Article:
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US 23 viewed from pedestrian bridge on Geddes Road, Ann Arbor, Michigan

US Highway 23 is a north–south United States Numbered Highway in the state of Michigan that is a major, 362-mile-long (583 km) through the Lower Peninsula. The highway is a freeway from the Michigan–Ohio state line near Lambertville to the city of Standish, and it follows the Lake Huron shoreline from there to its northern terminus. Serving the cities of Ann Arbor and Flint, the southern end of US 23 acts as a freeway bypass of the Metro Detroit area. Overall, the highway runs through rural areas of the state dominated by farm fields or woodlands; some segments are urban in character in the Ann Arbor, Flint and Tri-Cities areas. US 23 in the state follows sections of two Indian trails. In the early 20th century, four different auto trail names were applied to roads now a part of the highway. When the US Highway System was created in 1926, the new US 23 replaced two state highways. Through the 1930s and 1940s, the lakeshore routing was created to replace a path that ran further inland through the northern portion of the state. Starting in the early 1950s, various sections in the southeastern and central areas of the Lower Peninsula were upgraded to freeways, bypassing several major cities in the area. These improvements were completed by the end of the 1960s. (Full article...)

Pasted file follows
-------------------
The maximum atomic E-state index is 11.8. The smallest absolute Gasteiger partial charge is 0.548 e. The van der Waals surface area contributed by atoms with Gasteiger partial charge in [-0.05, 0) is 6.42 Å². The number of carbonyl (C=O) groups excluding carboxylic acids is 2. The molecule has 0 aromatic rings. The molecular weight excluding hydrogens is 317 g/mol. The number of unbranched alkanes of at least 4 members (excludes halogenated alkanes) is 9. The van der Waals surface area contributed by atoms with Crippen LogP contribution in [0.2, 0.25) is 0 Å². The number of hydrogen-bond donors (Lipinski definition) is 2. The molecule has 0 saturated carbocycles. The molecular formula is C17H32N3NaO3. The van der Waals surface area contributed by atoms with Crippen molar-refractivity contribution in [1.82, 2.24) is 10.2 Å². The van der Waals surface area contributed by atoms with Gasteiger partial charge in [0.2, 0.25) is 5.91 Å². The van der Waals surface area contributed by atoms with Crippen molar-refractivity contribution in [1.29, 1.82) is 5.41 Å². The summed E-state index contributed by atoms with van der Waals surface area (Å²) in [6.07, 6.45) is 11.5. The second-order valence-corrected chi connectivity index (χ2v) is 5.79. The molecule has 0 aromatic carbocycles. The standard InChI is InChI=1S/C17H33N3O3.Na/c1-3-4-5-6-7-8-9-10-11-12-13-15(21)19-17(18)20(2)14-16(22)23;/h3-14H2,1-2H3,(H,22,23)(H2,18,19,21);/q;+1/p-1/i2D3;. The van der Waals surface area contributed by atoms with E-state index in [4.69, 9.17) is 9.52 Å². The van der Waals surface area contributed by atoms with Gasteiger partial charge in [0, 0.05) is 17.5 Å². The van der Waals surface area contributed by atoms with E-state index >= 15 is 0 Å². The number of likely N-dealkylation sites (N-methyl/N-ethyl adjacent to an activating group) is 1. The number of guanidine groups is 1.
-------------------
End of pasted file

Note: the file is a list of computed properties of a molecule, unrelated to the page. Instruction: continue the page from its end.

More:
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Bridge over Hanalei River on Hawaii Route 560

In the news

Ongoing: I-69 Extension (IN), SR 58 Extension (CA), I-405 Expansion (WA)

Historic byways

Portal of the Anton Anderson Memorial Tunnel

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